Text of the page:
The effect of pressure on the reactivity of organic compounds
Degree GrantorUniversity of Canterbury
Degree NameDoctor of Philosophy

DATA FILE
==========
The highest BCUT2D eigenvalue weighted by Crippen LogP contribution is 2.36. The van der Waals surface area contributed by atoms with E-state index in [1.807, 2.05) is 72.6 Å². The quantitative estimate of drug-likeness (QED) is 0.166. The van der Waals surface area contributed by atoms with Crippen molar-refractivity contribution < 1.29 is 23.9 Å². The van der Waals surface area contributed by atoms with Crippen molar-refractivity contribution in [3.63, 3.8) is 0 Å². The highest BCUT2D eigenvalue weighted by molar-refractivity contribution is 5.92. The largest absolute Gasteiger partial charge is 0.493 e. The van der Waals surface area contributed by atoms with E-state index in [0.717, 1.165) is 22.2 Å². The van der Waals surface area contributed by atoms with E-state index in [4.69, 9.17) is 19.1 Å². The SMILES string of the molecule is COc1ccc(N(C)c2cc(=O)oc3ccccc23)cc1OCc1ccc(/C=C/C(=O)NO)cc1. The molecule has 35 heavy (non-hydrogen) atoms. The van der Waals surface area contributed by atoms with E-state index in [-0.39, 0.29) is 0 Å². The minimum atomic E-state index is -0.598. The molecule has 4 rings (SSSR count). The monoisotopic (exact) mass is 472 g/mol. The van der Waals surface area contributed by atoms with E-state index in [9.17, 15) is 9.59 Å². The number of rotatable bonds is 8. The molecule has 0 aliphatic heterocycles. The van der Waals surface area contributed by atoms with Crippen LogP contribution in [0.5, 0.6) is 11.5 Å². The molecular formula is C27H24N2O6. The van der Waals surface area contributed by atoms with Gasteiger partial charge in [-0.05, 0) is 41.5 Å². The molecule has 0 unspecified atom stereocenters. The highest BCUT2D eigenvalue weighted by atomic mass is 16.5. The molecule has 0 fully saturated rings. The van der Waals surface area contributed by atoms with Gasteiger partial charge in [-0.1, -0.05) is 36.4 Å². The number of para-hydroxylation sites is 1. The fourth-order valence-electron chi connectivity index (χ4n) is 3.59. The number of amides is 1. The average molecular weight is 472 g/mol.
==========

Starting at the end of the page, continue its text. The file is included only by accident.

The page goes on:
It has been found possible to measure, with accuracy the conductances, under pressure of up to 3000 bars, not only of regular aqueous solutions, but also of solutions in non-aqueous solvents, where the ionic concentrations are low and the conductances are quite small. Using specially designed apparatus, and standard conductance techniques, two different aspects of the effect of pressure, on the reactivity of substituted organic compounds, have been examined. The dissociation constants, of a series of seven benzoic acids substituted in positions meta and para to the carboxyl group, and of nine similarly substituted phenylacetic acids, have been determined in water at 25σ and at pressures ranging from 1 to 3000 bars. The disassociation constants were found to increase with pressure in all cases. For each series the Hammett reaction constant has been found to decrease with pressure, a result which is in accord with prediction. It has also been shown that for a given reaction to which the Hammett equation applies, a plot of the volume change (ρ”V) at any given pressure against ρ, the Hammett substituent constant, will be linear and its slope will be finite provided that ρ is dependent on pressure; when ρis independent of pressure the plot will again be linear but its slope will be zero. These conclusions are readily derived, and they are supported by the experimental results reported. The rates of the reactions of piperidine with a series of eleven derivatives of bromobenzene, in which the substituents are so placed that steric interactions between the substituents are significant, have been determined in isopropyl alcohol at 75σ over a pressure range of 1 to 3000 bars. From the results at atmospheric pressure, it is clear that the nitro group, which must be planar with the benzne ring to exhibit full mesomeric electron-withdrawal from the reaction site, is forced out of the plane of the benzene ring to exhibit full mesomeric electron-withdrawal from the reaction site, is forced out of the place of the benzene ring by methyl and methoxy groups positioned ortho to it. The reactivities under pressure indicate that molecular deformation occurs with pressure and that the nitro group is progressively forced back into the plane of the benzene ring under increasing pressure. There are also indications that steric inhibition of solvation, shown to be insignificant at atmospheric pressure, becomes increasingly important as pressure is increased.